When play.tm's Stevie Smith first reviewed Okami on the PS2 back in early 2007, he described the game as "an artistically-inspired gaming masterpiece," enthusing that "it deserves your time, and it certainly deserves your money" before urging us, as if we needed any further encouragement to "buy two copies."
Sadly, it turns out that critical adoration sometimes isn't enough, Capcom and Clover's opus not quite selling in the bucketloads it certainly deserved to. Clover has in fact closed since, yet some enterprising exec's at the publisher clearly kept the faith - employing the ever-reliable Ready At Dawn to mastermind Okami's move to the Wii console, cultists and critics cooing that the title was perfectly suited to Nintendo's 'disruptive' control scheme.
They were of course right, the celestial brush game mechanic works a treat with the brush strokes that comprise perhaps the game's most innovative aspect working a treat when created using the sensitivities of the Wiimote. The nunchuck also works perfectly as a similtaneous method for controlling our hero - Amaterasu (a good-natured wolf carrying the spirit of the sun god on a quest to rid the world of infection and defeat the villainous Orochi).
Plot is at the heart of Okami, and if you don't like an involving and occasionally indulgent yarn this unique experience may not be for you. That said, if you enjoy Japanese mythology and a plot that is at the very heart of the gameplay (Zelda parallels are not far of the mark), then you'll relish every minute of this special game. Moving through ancient 'Nippon', Amaterasu battles the demons corrupting the world, taking on quests, garnering new skills, items and meeting new characters - reviving a natural world riddled with nastiness with some panache.
At the centre of this is the afore-mentioned celestial brush, which you can pull up at most times with the 'B' button, at which point the world around you freezes, forming a papyrus parchment on which your brush strokes can form shapes which take real world form. From the outset you'll use the sun (a simple circle) to revive nature, and cut objects with a slashing-line brush stroke. Certain moves help in combat, as when your brush forms a lethal bomb or a protective wall of trees. Likewise, you can negate streams by drawing lilies to step on, and this technique works a treat with the Wiimote even if occasionally your strokes won't be quite good enough to create the desired object. Still, this mechanism works much better than on the PS2.
Taking on the variety of baddies that fill the world is also fairly simply using the nunchuck and Wiimote combined, although sometimes you'll find yourself shirking a battle in favour of more exploration or another puzzle you're striving to overcome in order to progress the deep and involving story.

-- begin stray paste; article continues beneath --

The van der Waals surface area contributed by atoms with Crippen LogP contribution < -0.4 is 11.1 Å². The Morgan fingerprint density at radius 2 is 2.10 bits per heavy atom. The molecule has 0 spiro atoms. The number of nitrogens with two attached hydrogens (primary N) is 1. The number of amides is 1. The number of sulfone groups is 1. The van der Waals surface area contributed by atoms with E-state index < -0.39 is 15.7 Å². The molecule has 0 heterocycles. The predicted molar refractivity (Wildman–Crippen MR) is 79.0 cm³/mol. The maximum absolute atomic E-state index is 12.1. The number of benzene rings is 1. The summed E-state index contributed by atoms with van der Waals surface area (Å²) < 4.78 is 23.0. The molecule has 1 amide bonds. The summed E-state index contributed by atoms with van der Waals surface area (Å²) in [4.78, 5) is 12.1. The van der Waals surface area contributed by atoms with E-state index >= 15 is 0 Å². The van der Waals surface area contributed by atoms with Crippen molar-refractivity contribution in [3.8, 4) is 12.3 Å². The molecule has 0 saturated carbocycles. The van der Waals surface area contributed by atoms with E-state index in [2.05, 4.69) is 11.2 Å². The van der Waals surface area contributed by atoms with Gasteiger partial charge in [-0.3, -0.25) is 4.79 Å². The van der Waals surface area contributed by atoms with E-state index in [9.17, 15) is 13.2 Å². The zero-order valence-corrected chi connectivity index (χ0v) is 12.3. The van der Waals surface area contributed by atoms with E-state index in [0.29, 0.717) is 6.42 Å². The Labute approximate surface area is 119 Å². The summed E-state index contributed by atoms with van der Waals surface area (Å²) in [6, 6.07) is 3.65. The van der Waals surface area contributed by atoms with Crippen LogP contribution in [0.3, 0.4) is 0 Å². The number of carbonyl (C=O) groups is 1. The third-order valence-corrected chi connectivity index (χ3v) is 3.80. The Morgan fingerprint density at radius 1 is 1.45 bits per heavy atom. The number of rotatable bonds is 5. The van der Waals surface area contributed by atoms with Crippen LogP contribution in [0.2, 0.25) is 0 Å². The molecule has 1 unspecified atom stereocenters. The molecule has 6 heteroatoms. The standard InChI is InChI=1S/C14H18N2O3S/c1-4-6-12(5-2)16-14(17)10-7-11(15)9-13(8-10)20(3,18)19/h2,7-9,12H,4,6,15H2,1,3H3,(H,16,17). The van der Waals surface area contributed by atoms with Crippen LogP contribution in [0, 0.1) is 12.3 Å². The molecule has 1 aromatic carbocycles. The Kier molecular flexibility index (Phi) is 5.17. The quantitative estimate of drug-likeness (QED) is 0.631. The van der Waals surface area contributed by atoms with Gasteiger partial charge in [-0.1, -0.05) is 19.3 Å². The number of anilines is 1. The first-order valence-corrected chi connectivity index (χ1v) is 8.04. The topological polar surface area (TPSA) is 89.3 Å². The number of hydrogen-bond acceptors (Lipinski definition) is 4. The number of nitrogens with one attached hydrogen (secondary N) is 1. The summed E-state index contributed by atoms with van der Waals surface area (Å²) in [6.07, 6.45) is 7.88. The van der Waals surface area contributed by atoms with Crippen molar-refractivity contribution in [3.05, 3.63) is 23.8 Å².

The world of Okami is huge, and if you're happy to be diverted by side-quests, and other pleasantries like feeding the game world's animals, discovering treasure and engaging with the colourful characters you'll meet, the experience could last tens of hours. This is a vast and immersive landscape, and you'll find as you progress that new areas open into new areas, as you journey through the land, taking in all manner of enthralling locales; which leads us nicely onto Okami's breathtaking artistic vision.
Even without the the processing power of the Xbox 360 or the PS3, Okami is a stunningly beautiful game. The mythlogical setting is perfectly reflected in the old-style brush-work water-colour world, alive with texture, flourishes of detail and almost every scene could be considered a picture in its own right. Couple this wondrous Japanese aesthetic vision with the plot, the brush-stroke game mechanic, and the subtle nuances of the game world and this is perhaps the game I'm most comfortable labeling 'art'. It looks a a little better on the Wii than it did on the PS2 as well, and that's not a comment I make lightly.
Beyond the difficulties of expressing in words just how much there is to do and savour in Okami, I'm also struggling to describe the way it makes you feel. The splashes of vivid nature that trail your trusty wolf, the almighty explosions of rainbow-like colour as your cleanse a large areas, really are engaging - this isn't just about in-game progress, Okami really does touch you at times.
Combat, story, characterisation, puzzles, exploration, open-world elements, closed-world elements, an imaginative control system and wholly original visual flair combine in Okami with near-perfect results. The Wii's best game to-date, if you'll just give it a chance to shine.